These all came in on google alerts today.......
LST 325 Keokuk Down River (37 pics):
Hannibal courier takes you on a tour of the LST. For those who can't get down to the ship, perhaps you can sit back & pretend you are walking the decks with these videos. (There's also nice comments under the videos.)
Fyi, Once you get into the youtube site, you can find all sorts of videos on the 325.
While this isn't new news, it's fun to read & remember back when the ship came from Greece.
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Naval historians say the idea for the ships came from British Prime Minister Winston Churchill after the battle of Dunkirk in 1940, when British troops were forced to leave behind tons of equipment because they had no vessels capable of approaching the shore closely enough to retrieve the scarce material. "What is being done about designing and planning vessels to transport tanks across the sea for a British attack on enemy countries?" Churchill wrote to his minister of supply. "These must be able to move six or seven hundred vehicles in one voyage and land them on the beach or, alternatively, take them off the beaches."
Early efforts to modify existing vessels failed, but the concept still won approval from the British military. In November 1941, at the request of the British government, John Niedermair of the U.S. Bureau of Ships designed a ship that could take on water ballast for stability at sea and could discharge the water to produce a shallow-draft ship capable of a beach landing. Before the end of the war, American shipyards had produced 1,051 LSTs, with construction time for each ship down to two months or less. According to the Dictionary of American Naval Fighting Ships, "such a high priority was assigned to the construction of LSTs that the keel of an aircraft carrier, previously laid in the dock, was hastily removed to make place for several LSTs to be built in her stead."
The keel of the first LST was laid down in June 1942 at Newport News, Va. By the end of 1942, 23 LSTs were in commission: among them, the LST-325, whose keel was laid in August 1942. The ship was launched on Oct. 27, 1942 and commissioned on Feb. 1, 1943. Its first commander, Ira Ehrensall, attended the ship's arrival in Mobile.
With only light armament aboard and a top cruising speed of 11 knots, the LSTs seemed to deserve their title of "long, slow target," yet despite the hard-fought battles in which they were employed, only 23 LSTs were lost to enemy action. Thirteen more were lost to accidents or rough seas.
The LST-325 survived the war in Europe and was decommissioned in Green Cove Springs, Fla., in July 1946 and assigned to the Atlantic Reserve Fleet. In 1951, the ship was returned to service with the Military Sea Transportation Service, forerunner of the Military Sealift Command, as the USNS LST-325. The ship came back out of service and was struck from the Naval Register in 1961. In 1963, the Navy re-acquired the vessel and transferred it to Greece in May 1964. Renamed Syros, the ship operated in the Greek Navy for more than 30 years. After the Greek Navy retired the ship in the late 1990s, it remained idle until the LST memorial group acquired it last year.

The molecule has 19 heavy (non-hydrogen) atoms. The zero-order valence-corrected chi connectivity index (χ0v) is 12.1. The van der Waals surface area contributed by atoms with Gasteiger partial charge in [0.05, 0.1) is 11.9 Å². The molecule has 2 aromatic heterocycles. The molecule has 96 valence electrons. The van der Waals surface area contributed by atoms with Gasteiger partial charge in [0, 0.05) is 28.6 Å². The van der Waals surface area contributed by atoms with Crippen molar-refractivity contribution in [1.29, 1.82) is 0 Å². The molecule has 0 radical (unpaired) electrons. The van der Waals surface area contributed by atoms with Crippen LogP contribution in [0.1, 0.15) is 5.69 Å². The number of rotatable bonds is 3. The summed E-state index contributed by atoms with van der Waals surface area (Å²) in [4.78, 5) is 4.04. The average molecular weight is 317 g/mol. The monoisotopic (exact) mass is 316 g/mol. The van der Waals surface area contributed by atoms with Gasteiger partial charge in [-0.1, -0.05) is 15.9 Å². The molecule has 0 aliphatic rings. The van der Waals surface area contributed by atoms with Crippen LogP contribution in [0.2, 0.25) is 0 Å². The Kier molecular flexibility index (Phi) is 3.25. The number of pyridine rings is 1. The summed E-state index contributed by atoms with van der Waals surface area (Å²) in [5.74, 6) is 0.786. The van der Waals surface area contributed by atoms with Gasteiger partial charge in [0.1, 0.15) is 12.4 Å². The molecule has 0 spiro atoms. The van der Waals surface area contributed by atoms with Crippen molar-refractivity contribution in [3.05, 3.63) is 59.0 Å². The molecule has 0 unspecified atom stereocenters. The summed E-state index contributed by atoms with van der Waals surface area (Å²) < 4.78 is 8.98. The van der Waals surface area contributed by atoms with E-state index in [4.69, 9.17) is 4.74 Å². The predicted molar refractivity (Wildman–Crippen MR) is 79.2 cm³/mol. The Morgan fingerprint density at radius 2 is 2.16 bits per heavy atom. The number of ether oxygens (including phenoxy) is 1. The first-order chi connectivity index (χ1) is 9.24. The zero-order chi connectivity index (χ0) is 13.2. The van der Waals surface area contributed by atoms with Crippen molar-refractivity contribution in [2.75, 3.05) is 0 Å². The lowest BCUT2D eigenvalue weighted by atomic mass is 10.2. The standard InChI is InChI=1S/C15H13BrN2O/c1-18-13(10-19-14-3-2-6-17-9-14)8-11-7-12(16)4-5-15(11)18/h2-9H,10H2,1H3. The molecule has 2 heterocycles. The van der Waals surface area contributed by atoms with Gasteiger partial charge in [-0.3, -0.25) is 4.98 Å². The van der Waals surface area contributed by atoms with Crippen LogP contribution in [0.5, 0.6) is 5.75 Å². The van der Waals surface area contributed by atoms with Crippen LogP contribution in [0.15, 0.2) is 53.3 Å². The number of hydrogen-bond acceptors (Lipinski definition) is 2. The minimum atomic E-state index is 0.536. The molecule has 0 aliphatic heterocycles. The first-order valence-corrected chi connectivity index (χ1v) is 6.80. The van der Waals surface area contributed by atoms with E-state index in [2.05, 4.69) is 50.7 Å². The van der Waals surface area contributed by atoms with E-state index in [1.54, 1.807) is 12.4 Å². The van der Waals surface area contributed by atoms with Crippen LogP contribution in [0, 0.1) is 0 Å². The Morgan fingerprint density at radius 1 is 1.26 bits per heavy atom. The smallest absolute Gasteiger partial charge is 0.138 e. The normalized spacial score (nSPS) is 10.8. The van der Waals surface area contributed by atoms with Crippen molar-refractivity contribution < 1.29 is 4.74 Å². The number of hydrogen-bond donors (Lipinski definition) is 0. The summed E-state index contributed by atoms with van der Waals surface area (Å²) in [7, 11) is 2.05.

The veterans spent four months in Greece repairing the ship and battling some unexpected pests. About 150 sailors from a nearby U.S. Navy base helped fix it up, and it sailed on Nov. 14 arrived in Gibraltar Nov. 30, where they faced more repairs.
The trip wasn't without problems. Although their gyrocompass, generator and satellite communications gear have been inoperable at times, the crew has managed to stay on course and healthy, despite some colds, according to their reports home. A mechanical problem forced the crew to steer the LST
manually and malfunctioning toilets also complicated the passage, according to the captain's log. They had engine trouble in the Mediterranean and stopping for nearly a month. Besides the engine trouble, one member of the crew, Bill Hart, became seriously ill shortly after the ship left Greece. He died after returning to the United States.
Blanton Blankenship, site director of Fort Morgan, watched the LST pass that historic location with about 30 people in the pre-dawn hours in the light of a full moon. "It just sort of appeared out of the dark," said Blankenship. "We saw the lights in the distance, and when it got up close, we knew that was it." Blankenship and a handful of his staff waited until the old warrior was visible in the moonlight, then fired three salutes from a small cannon. Fort Gaines fired back at least two shots, he said. Fort workers, wearing Civil War-style overcoats, raised a large American flag on Battery Thomas, lighting it with a spotlight as the vessel passed. "There was a hush, a silence as it went by, and then there was a big boom from the three-gun salute," said Fort Morgan resident Maureen Lee, who watched with her husband, Capt. Milt Lee, as the vessel passed.
"What an adventure! What a welcome!" said Robert D. Jornlin of Earlville, Ill., the ship's captain. He told the crowd, "This couldn't be greater if we went into Normandy and won the war single-handedly."
The ship will be in Mobile for the United States LST Association's annual reunion Sept. 18-24. While in Mobile, the ship will be prepared to become a national memorial but the memorial's home has not yet been determined.
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